The animation for Sisu visually mesmerizes as a blue flowing dragon, inspired by the shape of water with four legs. The dragon’s cartoony appearance and silly personality provide humor and entertainment, which balance the intensity and seriousness of Raya. The water represents the connection between the five lands and the design for Sisu portrays Raya’s emotional growth. The animation of each of the five lands takes a unique shape with characteristic styles. The Heart Land emerges very blue with the water surrounding the land. Fang’s landscapes appear to be design oriented with geometric shapes and a military vibe, much like a design aspect in Cambodia’s Angkor Wat. The Talon Land looks to be inspired by the night markets in Laos, Indonesia, or Thailand. The Spine Land depicts giant black bamboo trees in reference to Vietnam. The Tail Land is an empty desert near the end of Kumandra’s Dragon River, which most likely signifies the Mekong River that runs through Southeast Asia.

Raya and the Last Dragon

The fight scenes in the animated movie resemble that of a live action martial arts film. They are inspired by the real life martial arts of Arnis (known as Kali or Eskrima/Escrima, the national martial art of the Philippines), Muay Thai kickboxing (Thailand), Pencak Silat (Malaysia, Indonesia), and traditional Vietnamese wrestling (Vietnam). Raya’s fighting style ranges from Arnis/Eskrima/Kali and sticks to Pencak Silat with her weapon of choice being a Keris (Kris), an asymmetrical dagger from the island of Java in Indonesia. Namaari’s style is based on Muay Thai kickboxing with weapons including the Krabi-Krabong, also from Thailand. The fight scenes between Raya and Namaari demonstrate a Pencak Silat fighter and a Muay Thai fighter throwing knees and elbows at each other.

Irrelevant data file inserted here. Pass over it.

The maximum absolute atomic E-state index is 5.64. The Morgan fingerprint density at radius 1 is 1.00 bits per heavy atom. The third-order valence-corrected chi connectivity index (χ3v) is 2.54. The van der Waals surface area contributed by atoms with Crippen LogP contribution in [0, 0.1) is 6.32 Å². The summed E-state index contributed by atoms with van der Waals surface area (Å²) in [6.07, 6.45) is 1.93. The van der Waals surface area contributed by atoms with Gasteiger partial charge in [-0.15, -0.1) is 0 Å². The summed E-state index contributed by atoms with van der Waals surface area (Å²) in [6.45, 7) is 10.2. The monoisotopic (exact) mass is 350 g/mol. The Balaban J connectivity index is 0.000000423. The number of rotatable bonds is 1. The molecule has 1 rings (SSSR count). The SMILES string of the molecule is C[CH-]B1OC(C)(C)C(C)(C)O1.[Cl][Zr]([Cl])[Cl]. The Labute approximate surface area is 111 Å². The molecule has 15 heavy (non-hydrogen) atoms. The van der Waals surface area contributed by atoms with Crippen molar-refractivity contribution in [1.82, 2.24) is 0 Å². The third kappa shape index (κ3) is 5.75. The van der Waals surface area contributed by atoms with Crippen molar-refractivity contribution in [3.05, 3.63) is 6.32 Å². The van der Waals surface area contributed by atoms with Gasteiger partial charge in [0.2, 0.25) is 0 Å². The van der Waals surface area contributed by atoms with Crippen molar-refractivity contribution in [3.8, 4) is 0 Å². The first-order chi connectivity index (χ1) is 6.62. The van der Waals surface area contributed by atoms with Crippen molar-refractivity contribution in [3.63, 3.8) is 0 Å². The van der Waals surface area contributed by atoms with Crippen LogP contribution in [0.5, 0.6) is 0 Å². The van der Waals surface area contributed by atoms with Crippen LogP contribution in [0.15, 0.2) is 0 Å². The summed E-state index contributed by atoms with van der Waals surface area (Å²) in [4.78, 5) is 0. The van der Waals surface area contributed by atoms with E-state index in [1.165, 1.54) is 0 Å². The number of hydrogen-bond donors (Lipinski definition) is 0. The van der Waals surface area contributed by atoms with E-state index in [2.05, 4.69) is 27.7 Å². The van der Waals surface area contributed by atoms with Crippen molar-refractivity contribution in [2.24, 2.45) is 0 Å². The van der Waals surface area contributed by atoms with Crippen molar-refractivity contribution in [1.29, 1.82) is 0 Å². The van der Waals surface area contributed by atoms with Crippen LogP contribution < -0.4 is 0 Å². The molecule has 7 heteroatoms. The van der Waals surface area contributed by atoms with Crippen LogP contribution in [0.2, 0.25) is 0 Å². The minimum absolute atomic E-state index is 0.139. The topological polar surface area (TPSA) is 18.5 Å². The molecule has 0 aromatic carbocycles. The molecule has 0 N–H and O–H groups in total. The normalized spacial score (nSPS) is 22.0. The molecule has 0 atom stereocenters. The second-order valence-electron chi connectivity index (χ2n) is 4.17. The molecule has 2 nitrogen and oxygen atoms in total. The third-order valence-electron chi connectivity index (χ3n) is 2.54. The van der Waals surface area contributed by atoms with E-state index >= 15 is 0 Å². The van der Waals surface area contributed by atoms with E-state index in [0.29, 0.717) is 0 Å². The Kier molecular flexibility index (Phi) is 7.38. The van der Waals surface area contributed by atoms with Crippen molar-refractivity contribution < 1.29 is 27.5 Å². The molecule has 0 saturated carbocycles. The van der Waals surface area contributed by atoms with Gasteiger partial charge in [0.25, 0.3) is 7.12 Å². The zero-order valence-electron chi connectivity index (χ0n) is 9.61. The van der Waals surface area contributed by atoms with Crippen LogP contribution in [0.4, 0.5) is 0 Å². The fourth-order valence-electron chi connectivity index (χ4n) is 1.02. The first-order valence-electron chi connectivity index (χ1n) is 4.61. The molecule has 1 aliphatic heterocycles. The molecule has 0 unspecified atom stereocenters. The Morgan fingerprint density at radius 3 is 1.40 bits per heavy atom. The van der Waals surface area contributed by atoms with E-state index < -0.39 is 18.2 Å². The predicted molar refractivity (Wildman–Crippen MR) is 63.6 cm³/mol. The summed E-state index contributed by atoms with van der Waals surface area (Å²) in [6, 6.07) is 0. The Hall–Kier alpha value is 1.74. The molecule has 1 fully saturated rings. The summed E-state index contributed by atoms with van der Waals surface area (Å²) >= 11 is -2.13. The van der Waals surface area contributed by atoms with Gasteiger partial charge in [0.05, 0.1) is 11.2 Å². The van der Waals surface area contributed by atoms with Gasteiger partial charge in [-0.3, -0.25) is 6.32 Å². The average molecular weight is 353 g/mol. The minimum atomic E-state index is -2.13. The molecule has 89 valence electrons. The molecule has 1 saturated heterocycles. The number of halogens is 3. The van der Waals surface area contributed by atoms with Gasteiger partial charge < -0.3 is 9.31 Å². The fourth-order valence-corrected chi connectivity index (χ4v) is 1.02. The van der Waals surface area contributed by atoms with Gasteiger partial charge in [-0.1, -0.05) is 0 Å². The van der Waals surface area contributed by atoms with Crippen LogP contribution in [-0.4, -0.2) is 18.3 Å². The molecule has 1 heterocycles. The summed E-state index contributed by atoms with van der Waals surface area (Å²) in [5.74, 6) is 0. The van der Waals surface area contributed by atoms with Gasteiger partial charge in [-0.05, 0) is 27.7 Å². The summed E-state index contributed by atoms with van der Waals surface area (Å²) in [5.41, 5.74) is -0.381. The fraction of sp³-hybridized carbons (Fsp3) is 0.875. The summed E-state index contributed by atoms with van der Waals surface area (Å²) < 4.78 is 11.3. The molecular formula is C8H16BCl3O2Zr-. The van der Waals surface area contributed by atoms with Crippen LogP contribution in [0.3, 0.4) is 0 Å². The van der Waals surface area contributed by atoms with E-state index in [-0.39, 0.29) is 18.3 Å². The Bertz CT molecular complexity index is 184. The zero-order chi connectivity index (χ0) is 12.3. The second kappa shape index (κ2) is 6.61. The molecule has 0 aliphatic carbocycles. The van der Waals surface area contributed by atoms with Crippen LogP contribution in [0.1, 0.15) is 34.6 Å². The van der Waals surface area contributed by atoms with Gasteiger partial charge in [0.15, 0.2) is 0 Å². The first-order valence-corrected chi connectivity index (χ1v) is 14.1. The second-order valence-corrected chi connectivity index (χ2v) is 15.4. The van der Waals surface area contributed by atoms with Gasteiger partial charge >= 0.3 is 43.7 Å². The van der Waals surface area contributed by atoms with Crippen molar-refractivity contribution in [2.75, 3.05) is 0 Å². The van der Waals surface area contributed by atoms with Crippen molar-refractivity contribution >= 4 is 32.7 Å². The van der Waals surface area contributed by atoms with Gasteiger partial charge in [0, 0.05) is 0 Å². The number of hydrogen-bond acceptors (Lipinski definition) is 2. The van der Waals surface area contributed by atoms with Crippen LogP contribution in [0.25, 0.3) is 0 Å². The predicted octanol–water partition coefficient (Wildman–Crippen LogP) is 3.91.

Unlike many other Disney animated films, Raya and the Last Dragon is not a musical. The film features an original score from Composer James Newton Howard (Fantastic Beasts and Where to Find Them), which consists of 23 individual tracks which utilize instruments frequently heard within the traditional Southeast Asian culture of hand drums, lutes, and chimes. A blend of computer synthesized musical pulses are embedded into certain tracks to heighten the fast-paced and high intensity action sequences. The movie’s theme song comes from Jhené Aiko entitled “Lead the Way” which is also played over the trailer. The soundtrack also features the first-ever Filipino-language song in a Disney animation feature by KZ Tandingan titled “Gabay.”

Raya and the Last Dragon

Raya and the Last Dragon is one of the few Disney movies that truly showcases Asian abilities and talents from the writing, voice acting, and animation. The Southeast Asian countries of Cambodia, Indonesia, Laos, Malaysia, Myanmar, Singapore, Thailand, Vietnam, and the Philippines are authentically embodied from the story, food, landscapes, costumes, martial arts, and the culture. The timing couldn’t be more perfect for an Asian-centric Disney release, given the climate of the country and the demand for more diversity and equal opportunity within Hollywood. The film will open doors for future Asians in all aspects of film and animation production within the cast and crew, and also provides Asian people the opportunity to see their own images and cultures represented on the screen. The powerful message within Raya and the Last Dragon is something we all need to explore and take to heart.

Raya and the Last Dragon
is available in theaters and streaming on Disney+ with Premier Access.

All photos courtesy of Walt Disney Studios.